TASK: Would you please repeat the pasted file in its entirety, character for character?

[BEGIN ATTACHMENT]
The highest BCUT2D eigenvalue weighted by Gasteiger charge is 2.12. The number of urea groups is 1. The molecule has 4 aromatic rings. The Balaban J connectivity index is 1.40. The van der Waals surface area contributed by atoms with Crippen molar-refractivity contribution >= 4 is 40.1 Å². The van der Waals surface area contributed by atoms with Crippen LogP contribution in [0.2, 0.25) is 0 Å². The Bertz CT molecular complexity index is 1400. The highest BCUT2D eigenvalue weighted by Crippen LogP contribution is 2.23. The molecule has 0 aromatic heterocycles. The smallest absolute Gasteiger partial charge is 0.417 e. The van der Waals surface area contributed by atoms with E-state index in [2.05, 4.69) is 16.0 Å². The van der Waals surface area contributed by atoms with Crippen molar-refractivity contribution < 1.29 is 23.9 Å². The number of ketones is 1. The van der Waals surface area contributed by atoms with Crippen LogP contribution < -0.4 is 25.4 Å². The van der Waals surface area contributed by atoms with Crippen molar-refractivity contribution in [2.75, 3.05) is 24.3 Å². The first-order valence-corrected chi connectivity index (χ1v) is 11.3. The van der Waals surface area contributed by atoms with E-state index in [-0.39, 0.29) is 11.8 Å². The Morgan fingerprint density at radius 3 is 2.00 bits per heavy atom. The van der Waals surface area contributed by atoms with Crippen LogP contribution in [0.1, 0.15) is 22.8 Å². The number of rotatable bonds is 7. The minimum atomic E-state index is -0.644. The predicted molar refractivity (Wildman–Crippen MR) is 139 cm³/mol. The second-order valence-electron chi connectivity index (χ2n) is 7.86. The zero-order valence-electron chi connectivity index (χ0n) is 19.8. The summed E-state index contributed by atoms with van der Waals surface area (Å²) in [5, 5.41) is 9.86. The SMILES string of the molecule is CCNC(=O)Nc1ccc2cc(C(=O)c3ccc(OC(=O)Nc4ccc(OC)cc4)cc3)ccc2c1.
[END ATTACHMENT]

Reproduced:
The highest BCUT2D eigenvalue weighted by Gasteiger charge is 2.12. The number of urea groups is 1. The molecule has 4 aromatic rings. The Balaban J connectivity index is 1.40. The van der Waals surface area contributed by atoms with Crippen molar-refractivity contribution >= 4 is 40.1 Å². The van der Waals surface area contributed by atoms with Crippen LogP contribution in [0.2, 0.25) is 0 Å². The Bertz CT molecular complexity index is 1400. The highest BCUT2D eigenvalue weighted by Crippen LogP contribution is 2.23. The molecule has 0 aromatic heterocycles. The smallest absolute Gasteiger partial charge is 0.417 e. The van der Waals surface area contributed by atoms with E-state index in [2.05, 4.69) is 16.0 Å². The van der Waals surface area contributed by atoms with Crippen molar-refractivity contribution < 1.29 is 23.9 Å². The number of ketones is 1. The van der Waals surface area contributed by atoms with Crippen LogP contribution < -0.4 is 25.4 Å². The van der Waals surface area contributed by atoms with Crippen molar-refractivity contribution in [2.75, 3.05) is 24.3 Å². The first-order valence-corrected chi connectivity index (χ1v) is 11.3. The van der Waals surface area contributed by atoms with E-state index in [-0.39, 0.29) is 11.8 Å². The Morgan fingerprint density at radius 3 is 2.00 bits per heavy atom. The van der Waals surface area contributed by atoms with Crippen LogP contribution in [0.1, 0.15) is 22.8 Å². The number of rotatable bonds is 7. The minimum atomic E-state index is -0.644. The predicted molar refractivity (Wildman–Crippen MR) is 139 cm³/mol. The second-order valence-electron chi connectivity index (χ2n) is 7.86. The zero-order valence-electron chi connectivity index (χ0n) is 19.8. The summed E-state index contributed by atoms with van der Waals surface area (Å²) in [5, 5.41) is 9.86. The SMILES string of the molecule is CCNC(=O)Nc1ccc2cc(C(=O)c3ccc(OC(=O)Nc4ccc(OC)cc4)cc3)ccc2c1.